Monday's Daily Pulse
What you need to know about Florida today
A flurry of bills moving swiftly through the House and Senate are seeking to expand virtual education, both in the public-school system and in higher education. One would enable out-of-state online education providers to qualify for public education dollars. Another would require Florida’s top public university to set up a virtual branch. More from the Times/Herald and TBO.com.
Featured today, an in-depth look at the economy in each of these regions:
» Northeast Florida:
About a decade ago, Florida leaders watched as prescription drugs began to wreak havoc across the country. Prescription drugs began to kill thousands of Floridians, thousands of babies were born addicted to drugs, and Florida doctors became the most prevalent buyers in the nation of the highly abused painkiller oxycodone. Today, the picture is vastly different. [Source: Orlando Sentinel]
If you want to create policies that promote women's labor-force participation without curbing their career achievements, you also have to address why family-friendly policies (parental leave, flex work, telecommuting, etc.) aren't being used by men. [Source: New York Times]
It isn't supposed to be this way. After a recession, an improving economy is supposed to bring people back into the job market. Instead, the number of Americans in the labor force - those who have a job or are looking for one - fell by nearly half a million people from February to March, the government said Friday. [Source: AP]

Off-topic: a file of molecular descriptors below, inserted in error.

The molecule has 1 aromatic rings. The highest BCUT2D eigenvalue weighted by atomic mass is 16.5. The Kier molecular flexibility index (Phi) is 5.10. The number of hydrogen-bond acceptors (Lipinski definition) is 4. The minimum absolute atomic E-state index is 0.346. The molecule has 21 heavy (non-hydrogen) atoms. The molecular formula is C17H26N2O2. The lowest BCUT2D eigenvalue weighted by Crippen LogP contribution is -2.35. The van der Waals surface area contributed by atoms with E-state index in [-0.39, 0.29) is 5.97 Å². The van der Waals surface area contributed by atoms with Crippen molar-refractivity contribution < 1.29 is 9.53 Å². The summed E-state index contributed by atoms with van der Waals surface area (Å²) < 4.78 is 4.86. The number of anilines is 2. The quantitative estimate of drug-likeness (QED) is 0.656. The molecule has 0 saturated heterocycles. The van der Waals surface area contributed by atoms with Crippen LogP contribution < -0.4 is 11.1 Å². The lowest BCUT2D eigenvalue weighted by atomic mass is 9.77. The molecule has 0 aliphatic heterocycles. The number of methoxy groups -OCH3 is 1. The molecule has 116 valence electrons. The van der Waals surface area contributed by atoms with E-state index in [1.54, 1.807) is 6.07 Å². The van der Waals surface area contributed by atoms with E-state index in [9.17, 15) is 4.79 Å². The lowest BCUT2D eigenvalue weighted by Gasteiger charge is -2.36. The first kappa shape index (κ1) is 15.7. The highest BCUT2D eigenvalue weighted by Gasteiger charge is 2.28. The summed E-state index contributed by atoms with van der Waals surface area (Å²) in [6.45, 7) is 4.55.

ALSO AROUND FLORIDA:
› Gun-show loophole laws on the books in Florida, but ignored
Law enforcement officials, government attorneys and gun-show organizers say the ordinances are ignored in the seven counties — encompassing almost half of Florida's population — that currently have them.
› Real estate boomlet in Southwest Florida ignites debate
The boomlet in Southwest Florida's housing market over the past year has been so vast that it is raising "B-word" questions again — as in "bubble."
› In inland Florida, some towns are stagnant or even shrinking
A University of Florida research group estimates that Palatka lost 355 residents in the two years after the 2010 census, down to 10,203 people. The city’s smaller, even, than it was more than 50 years ago. Palatka is hardly alone in that dilemma. As cities continue to grow, as suburbs and far-flung exurbs grow, the population of many small cities and towns across Florida remains stagnant.
› The environmental effects of suburbia
Every day, thousands of homeowners and landscapers violate state fertilizer and stormwater ordinances designed to protect Florida's water by overfertilizing, overwatering and blowing grass clippings down stormwater drains. As a result, experts say the state has seen an increase in polluted stormwater runoff, stifled marine life and contaminated drinking water.
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